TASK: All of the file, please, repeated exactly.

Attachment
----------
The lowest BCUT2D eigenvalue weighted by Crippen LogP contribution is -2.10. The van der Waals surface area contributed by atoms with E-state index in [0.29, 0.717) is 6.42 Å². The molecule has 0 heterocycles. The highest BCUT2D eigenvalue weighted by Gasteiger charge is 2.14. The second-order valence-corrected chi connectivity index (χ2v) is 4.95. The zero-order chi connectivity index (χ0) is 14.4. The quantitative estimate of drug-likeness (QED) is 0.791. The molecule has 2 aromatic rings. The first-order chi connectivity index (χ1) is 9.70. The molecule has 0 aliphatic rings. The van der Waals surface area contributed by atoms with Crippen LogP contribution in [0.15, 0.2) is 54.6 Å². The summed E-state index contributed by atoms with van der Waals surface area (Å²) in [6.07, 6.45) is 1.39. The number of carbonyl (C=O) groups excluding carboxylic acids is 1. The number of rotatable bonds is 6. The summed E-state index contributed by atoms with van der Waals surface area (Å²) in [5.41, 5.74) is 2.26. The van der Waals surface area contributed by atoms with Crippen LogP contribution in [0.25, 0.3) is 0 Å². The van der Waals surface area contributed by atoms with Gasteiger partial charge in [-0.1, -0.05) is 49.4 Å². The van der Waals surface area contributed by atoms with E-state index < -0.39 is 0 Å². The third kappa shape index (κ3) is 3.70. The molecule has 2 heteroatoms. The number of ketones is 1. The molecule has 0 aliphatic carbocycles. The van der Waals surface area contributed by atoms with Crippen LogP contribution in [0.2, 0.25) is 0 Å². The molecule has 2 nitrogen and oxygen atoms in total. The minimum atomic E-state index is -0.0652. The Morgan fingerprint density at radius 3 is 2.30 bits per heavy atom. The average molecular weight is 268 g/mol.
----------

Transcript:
The lowest BCUT2D eigenvalue weighted by Crippen LogP contribution is -2.10. The van der Waals surface area contributed by atoms with E-state index in [0.29, 0.717) is 6.42 Å². The molecule has 0 heterocycles. The highest BCUT2D eigenvalue weighted by Gasteiger charge is 2.14. The second-order valence-corrected chi connectivity index (χ2v) is 4.95. The zero-order chi connectivity index (χ0) is 14.4. The quantitative estimate of drug-likeness (QED) is 0.791. The molecule has 2 aromatic rings. The first-order chi connectivity index (χ1) is 9.70. The molecule has 0 aliphatic rings. The van der Waals surface area contributed by atoms with Crippen LogP contribution in [0.15, 0.2) is 54.6 Å². The summed E-state index contributed by atoms with van der Waals surface area (Å²) in [6.07, 6.45) is 1.39. The number of carbonyl (C=O) groups excluding carboxylic acids is 1. The number of rotatable bonds is 6. The summed E-state index contributed by atoms with van der Waals surface area (Å²) in [5.41, 5.74) is 2.26. The van der Waals surface area contributed by atoms with Crippen LogP contribution in [0.25, 0.3) is 0 Å². The van der Waals surface area contributed by atoms with Gasteiger partial charge in [-0.1, -0.05) is 49.4 Å². The van der Waals surface area contributed by atoms with E-state index < -0.39 is 0 Å². The third kappa shape index (κ3) is 3.70. The molecule has 2 heteroatoms. The number of ketones is 1. The molecule has 0 aliphatic carbocycles. The van der Waals surface area contributed by atoms with Crippen LogP contribution in [0.2, 0.25) is 0 Å². The molecule has 2 nitrogen and oxygen atoms in total. The minimum atomic E-state index is -0.0652. The Morgan fingerprint density at radius 3 is 2.30 bits per heavy atom. The average molecular weight is 268 g/mol.